No matter what age bracket you fall in, every woman has experienced menstrual cramps and period pain in her lifetime. Period cramps can cause mild or severe pain.
Let us understand why you may experience different types of period cramps at different ages.
Menstrual cramps or dysmenorrhea is the throbbing type of pain that one can experience during and around a menstrual cycle. This pain can be noted in the form of lower abdominal pain which causes mild discomfort to severe period pain that can prevent you from doing your regular daily activities. At times, these intense period cramps are accompanied by nausea, loose stools, headaches, and dizziness.
These period and menstrual cramps are broadly divided into primary and secondary depending upon the cause.
Primary – Pain in the absence of any specific pathological cause
In primary dysmenorrhea, the pain starts shortly after the occurrence of your first period or menarche. It typically lasts between 2 – 3 days and usually one experiences constant lower abdominal pain. At times, it can radiate to the back or thighs. The main reason for pain is the release of prostaglandins which causes severe and prolonged uterine contractions that leads to decreased blood flow to the uterus and hence increased period pain.
Secondary – A result of identifiable organic disease
In secondary dysmenorrhea, a pathological cause for pain is usually present. Most commonly seen are:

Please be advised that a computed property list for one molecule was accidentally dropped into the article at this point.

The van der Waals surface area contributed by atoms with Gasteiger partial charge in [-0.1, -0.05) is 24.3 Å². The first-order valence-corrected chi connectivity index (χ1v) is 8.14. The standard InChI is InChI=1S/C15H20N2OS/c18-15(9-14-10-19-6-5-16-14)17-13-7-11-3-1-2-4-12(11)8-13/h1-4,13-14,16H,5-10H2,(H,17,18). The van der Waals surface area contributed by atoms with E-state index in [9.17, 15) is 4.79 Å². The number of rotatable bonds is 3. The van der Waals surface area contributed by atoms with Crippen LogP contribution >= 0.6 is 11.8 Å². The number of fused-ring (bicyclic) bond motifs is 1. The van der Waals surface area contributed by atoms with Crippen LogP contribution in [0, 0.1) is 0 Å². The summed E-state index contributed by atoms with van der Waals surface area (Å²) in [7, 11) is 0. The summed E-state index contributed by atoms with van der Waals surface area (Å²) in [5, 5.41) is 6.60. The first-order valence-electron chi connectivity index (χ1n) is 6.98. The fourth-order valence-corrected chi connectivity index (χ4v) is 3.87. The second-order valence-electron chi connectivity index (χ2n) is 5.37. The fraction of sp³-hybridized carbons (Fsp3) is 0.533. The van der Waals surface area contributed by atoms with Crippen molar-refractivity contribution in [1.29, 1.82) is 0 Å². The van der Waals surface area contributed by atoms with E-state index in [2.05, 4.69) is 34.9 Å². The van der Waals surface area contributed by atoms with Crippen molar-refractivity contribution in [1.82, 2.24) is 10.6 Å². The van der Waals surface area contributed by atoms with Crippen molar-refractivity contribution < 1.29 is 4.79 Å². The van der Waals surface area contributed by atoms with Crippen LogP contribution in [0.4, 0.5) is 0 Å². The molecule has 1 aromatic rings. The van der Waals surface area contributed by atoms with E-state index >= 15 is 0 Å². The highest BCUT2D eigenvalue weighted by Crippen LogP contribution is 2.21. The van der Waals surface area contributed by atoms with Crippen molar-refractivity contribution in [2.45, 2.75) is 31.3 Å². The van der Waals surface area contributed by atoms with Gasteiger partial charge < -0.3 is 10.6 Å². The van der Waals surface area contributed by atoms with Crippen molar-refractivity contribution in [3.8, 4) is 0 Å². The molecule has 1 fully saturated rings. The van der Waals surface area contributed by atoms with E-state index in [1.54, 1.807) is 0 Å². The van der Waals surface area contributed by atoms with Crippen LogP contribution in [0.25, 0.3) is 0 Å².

- Pelvic inflammatory disease (PID)
- Ovarian cysts and tumours
- Cervical stenosis or occlusion
- Uterine polyps
- Intrauterine adhesions
- Congenital malformations (eg, bicornuate uterus or subseptate uterus).
Here the period pain usually begins for women between the ages of 20 – 30, after previous relatively painless cycles. It can be accompanied by heavy menstrual flow or irregular bleeding. Secondary dysmenorrhea causes can be identified by ultrasound, CT scan, MRI, and laparoscopy.
Usually, there is a poor response to nonsteroidal anti-inflammatory drugs (NSAIDs) or oral contraceptives (OCs).
Menstrual cramps and their relation to age
The prevalence of dysmenorrhea is estimated to be 25% among adult women and as high as 90% among adolescents.
Primary dysmenorrhea peaks in late adolescence and the early 20s. The occurrence falls as you grow older and after childbirth. In the majority of the studies conducted across the globe, though not all, the reported prevalence and severity of dysmenorrhea for women with children are substantially lower.
Secondary dysmenorrhea first arises after a young woman has already been menstruating for several years. Here, women may also have pain across the month other than during their menstruation days. Depending on the cause and severity, it may increase with age.
Primary dysmenorrhea shows excellent results with nonsteroidal anti-inflammatory drugs (NSAIDs). Secondary dysmenorrhea treatment depends on the cause and sometimes timely treatment is essential for a successful pregnancy in the future.
Though menstrual cramps are not life-threatening, they can affect your day-to-day life. Therefore, the severity of menstrual cramps can indicate underlying pathology. If menstrual cramps are incapacitating you, please get yourself tested and consult a gynaecologist.
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